Many auto industry observers believe that “new” automotive technology—like advanced batteries and fuel cells—will leave “old” gasoline and diesel technologies in the dust. They point to the expected rise in production volumes, especially in lithium ion batteries, and the resulting decline in costs. However, the “old” stuff isn’t standing still—and sometimes is being developed by the same companies pushing the envelope on cutting-edge technologies.

Panasonic diesel catalyst

Panasonic’s new catalyst is based on an alkali metal compound which produces active species of alkali metal in the reaction temperature range. The active species accelerate oxidation of particulate matter and decompose them into CO2. Unlike the conventional type of catalyst, the new catalyst does not use platinum.

Panasonic, perhaps best known to hybrid fans as the supplier of batteries for the Toyota Prius, last week began shipping samples of a new lower-priced diesel particulate filter that reduces emissions. Even as hybrids and electric cars enter the diesel-oriented European market, Panasonic’s new filter technology, along with engine improvements, could help keep efficient diesel engines in the mix for some time.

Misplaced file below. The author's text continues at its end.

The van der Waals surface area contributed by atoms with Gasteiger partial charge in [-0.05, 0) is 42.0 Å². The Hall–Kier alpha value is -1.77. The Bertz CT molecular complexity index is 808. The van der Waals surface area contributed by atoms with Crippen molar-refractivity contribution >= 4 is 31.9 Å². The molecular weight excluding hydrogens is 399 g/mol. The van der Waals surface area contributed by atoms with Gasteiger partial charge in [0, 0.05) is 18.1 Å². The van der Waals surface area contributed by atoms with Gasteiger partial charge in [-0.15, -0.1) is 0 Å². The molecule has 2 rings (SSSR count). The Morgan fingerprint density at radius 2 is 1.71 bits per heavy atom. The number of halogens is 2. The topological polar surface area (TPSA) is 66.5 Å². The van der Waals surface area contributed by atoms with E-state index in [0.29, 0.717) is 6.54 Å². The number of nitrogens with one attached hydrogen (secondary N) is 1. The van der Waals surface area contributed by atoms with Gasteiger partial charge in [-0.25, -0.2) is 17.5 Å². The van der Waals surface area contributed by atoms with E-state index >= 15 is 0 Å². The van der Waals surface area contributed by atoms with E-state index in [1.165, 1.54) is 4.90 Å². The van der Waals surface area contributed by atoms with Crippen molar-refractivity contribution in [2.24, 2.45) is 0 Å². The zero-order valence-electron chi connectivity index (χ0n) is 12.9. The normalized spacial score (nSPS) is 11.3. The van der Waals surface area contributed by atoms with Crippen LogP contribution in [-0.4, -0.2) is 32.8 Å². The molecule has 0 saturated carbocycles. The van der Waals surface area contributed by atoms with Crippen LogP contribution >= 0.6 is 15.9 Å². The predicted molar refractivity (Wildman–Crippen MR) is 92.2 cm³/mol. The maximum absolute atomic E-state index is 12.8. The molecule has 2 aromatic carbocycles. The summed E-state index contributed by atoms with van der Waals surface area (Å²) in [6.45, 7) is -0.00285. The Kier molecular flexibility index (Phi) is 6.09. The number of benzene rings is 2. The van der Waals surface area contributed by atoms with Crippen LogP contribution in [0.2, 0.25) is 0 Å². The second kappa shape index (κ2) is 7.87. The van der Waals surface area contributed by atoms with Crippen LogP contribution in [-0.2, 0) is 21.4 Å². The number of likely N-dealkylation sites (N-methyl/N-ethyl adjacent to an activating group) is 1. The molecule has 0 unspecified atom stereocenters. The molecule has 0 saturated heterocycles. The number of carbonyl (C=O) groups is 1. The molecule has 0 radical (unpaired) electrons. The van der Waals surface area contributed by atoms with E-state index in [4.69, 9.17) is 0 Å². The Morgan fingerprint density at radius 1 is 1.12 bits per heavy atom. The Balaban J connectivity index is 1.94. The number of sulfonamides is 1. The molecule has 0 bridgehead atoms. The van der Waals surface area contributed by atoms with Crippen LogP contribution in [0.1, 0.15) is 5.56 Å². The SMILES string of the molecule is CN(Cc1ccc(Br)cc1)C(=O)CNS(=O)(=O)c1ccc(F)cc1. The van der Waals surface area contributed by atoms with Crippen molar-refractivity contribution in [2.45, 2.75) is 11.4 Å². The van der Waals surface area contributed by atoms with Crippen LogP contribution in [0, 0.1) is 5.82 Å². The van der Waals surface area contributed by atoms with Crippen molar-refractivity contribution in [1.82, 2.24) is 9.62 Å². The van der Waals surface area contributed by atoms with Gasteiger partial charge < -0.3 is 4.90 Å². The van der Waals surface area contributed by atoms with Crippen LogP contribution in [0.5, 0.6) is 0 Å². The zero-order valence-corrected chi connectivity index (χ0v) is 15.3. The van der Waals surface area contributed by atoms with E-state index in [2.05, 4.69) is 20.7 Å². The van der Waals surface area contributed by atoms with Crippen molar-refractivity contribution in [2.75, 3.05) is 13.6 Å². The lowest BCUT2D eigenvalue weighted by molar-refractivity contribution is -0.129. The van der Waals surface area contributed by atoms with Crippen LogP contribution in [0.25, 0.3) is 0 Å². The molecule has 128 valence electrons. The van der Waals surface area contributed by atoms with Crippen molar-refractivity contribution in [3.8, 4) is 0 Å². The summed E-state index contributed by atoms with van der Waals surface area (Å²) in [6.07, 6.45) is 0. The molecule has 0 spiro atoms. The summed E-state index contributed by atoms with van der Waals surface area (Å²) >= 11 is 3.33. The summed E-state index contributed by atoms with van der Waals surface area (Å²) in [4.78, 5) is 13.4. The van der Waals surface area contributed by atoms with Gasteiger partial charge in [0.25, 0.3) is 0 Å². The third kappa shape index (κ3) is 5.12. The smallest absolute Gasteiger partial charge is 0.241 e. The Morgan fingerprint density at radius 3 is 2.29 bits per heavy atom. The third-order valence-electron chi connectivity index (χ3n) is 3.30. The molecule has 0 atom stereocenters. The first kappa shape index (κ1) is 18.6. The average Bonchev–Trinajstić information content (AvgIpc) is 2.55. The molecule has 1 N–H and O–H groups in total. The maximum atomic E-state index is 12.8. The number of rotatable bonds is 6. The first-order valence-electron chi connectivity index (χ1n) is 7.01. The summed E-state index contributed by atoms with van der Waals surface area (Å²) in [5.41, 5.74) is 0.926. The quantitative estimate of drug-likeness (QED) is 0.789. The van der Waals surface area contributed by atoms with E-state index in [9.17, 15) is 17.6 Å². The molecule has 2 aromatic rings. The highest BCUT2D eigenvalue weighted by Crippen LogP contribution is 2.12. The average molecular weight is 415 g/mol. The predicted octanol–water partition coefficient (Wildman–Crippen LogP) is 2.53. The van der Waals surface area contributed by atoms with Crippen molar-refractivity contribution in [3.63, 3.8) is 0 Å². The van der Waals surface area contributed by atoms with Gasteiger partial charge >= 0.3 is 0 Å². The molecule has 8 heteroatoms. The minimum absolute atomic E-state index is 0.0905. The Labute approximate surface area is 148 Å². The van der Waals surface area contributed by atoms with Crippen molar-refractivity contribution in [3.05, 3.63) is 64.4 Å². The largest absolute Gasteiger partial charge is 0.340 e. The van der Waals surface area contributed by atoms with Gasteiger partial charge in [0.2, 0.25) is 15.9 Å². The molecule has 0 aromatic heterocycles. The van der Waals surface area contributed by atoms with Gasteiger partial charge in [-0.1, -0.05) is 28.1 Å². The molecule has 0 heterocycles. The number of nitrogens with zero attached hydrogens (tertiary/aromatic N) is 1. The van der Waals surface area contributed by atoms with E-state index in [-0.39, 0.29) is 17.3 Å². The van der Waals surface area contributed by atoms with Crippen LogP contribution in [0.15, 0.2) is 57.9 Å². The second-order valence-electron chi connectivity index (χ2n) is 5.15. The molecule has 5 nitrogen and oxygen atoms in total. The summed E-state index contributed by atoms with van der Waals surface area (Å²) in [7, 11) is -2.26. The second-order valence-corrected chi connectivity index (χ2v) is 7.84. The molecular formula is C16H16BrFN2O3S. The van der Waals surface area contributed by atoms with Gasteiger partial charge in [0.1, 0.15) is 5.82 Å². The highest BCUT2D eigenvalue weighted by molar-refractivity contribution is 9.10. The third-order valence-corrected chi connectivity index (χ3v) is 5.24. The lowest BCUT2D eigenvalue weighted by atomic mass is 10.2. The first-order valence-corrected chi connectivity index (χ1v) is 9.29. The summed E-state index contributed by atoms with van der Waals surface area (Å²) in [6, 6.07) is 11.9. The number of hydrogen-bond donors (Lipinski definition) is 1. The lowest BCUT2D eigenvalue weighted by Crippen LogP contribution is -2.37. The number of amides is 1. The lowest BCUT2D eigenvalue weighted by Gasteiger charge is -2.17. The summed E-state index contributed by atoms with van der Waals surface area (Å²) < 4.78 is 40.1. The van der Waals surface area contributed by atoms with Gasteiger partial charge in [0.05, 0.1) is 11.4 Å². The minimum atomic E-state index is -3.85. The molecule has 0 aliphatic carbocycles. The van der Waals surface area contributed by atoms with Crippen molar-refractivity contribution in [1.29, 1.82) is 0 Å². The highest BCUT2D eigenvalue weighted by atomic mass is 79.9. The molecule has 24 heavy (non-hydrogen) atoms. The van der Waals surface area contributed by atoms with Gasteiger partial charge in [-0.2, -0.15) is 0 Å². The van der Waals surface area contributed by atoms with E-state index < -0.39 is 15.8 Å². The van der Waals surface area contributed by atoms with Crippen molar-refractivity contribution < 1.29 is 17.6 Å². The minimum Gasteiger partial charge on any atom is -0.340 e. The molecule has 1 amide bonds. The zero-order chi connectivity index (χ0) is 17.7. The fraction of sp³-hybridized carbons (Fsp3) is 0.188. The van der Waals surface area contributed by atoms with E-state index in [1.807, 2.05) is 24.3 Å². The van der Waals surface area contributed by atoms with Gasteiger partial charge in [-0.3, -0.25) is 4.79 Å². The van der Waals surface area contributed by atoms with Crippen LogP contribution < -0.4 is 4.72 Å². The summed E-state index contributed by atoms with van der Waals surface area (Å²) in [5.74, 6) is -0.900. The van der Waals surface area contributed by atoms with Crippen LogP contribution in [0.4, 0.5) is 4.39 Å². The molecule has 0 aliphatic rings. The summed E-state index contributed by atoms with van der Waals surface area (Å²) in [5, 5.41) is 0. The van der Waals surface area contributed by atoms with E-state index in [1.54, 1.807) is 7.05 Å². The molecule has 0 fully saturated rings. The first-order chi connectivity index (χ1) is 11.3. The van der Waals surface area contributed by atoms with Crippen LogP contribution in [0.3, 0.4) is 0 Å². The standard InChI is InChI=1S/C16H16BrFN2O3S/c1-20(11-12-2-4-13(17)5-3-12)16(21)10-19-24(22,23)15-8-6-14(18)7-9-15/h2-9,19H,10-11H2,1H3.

Panasonic’s catalyst uses an alkali-metal compound to replace about 80 percent of the expensive platinum normally used in a filter. Typically the cost of platinum alone in a catalyst is $250 to $300. In addition, the new formula consumes less energy because it lowers the temperature in the filter. Panasonic says the new device has the same durability as current catalysts.

The new filter is the first automotive product developed by a Panasonic subsidiary, Panasonic Ecology Systems Co. Samples were shipped to carmakers and suppliers in Japan and Europe. The company’s goal is to put the filter into mass production by 2012—revealing that the world’s biggest supplier of hybrid batteries sees a future for cleaner-burning diesel technology.